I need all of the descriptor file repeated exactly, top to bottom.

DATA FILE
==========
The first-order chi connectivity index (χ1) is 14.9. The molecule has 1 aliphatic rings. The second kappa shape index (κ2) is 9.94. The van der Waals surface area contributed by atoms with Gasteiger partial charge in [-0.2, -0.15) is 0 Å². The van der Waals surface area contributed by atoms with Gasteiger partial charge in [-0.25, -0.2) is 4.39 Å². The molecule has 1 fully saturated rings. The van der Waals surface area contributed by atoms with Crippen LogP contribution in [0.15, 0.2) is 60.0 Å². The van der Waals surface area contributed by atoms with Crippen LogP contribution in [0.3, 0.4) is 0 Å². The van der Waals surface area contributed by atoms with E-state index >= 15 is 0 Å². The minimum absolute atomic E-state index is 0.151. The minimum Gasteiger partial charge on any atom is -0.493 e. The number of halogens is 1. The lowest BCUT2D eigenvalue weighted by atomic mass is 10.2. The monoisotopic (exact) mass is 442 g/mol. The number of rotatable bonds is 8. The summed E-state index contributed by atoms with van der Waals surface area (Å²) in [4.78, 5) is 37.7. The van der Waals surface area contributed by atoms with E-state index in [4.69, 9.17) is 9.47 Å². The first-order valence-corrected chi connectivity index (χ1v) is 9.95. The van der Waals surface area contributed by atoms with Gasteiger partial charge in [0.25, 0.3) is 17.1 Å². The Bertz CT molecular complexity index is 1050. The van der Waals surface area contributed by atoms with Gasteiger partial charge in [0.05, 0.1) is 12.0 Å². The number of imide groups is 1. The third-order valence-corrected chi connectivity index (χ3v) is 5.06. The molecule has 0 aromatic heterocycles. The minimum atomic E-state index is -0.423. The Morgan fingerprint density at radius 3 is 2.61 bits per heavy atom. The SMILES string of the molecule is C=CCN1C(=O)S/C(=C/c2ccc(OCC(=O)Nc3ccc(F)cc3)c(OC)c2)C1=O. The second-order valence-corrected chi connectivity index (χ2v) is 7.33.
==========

The first-order chi connectivity index (χ1) is 14.9. The molecule has 1 aliphatic rings. The second kappa shape index (κ2) is 9.94. The van der Waals surface area contributed by atoms with Gasteiger partial charge in [-0.2, -0.15) is 0 Å². The van der Waals surface area contributed by atoms with Gasteiger partial charge in [-0.25, -0.2) is 4.39 Å². The molecule has 1 fully saturated rings. The van der Waals surface area contributed by atoms with Crippen LogP contribution in [0.15, 0.2) is 60.0 Å². The van der Waals surface area contributed by atoms with Crippen LogP contribution in [0.3, 0.4) is 0 Å². The van der Waals surface area contributed by atoms with E-state index >= 15 is 0 Å². The minimum absolute atomic E-state index is 0.151. The minimum Gasteiger partial charge on any atom is -0.493 e. The number of halogens is 1. The lowest BCUT2D eigenvalue weighted by atomic mass is 10.2. The monoisotopic (exact) mass is 442 g/mol. The number of rotatable bonds is 8. The summed E-state index contributed by atoms with van der Waals surface area (Å²) in [4.78, 5) is 37.7. The van der Waals surface area contributed by atoms with E-state index in [4.69, 9.17) is 9.47 Å². The first-order valence-corrected chi connectivity index (χ1v) is 9.95. The van der Waals surface area contributed by atoms with Gasteiger partial charge in [0.25, 0.3) is 17.1 Å². The Bertz CT molecular complexity index is 1050. The van der Waals surface area contributed by atoms with Gasteiger partial charge in [0.05, 0.1) is 12.0 Å². The number of imide groups is 1. The third-order valence-corrected chi connectivity index (χ3v) is 5.06. The molecule has 0 aromatic heterocycles. The minimum atomic E-state index is -0.423. The Morgan fingerprint density at radius 3 is 2.61 bits per heavy atom. The SMILES string of the molecule is C=CCN1C(=O)S/C(=C/c2ccc(OCC(=O)Nc3ccc(F)cc3)c(OC)c2)C1=O. The second-order valence-corrected chi connectivity index (χ2v) is 7.33.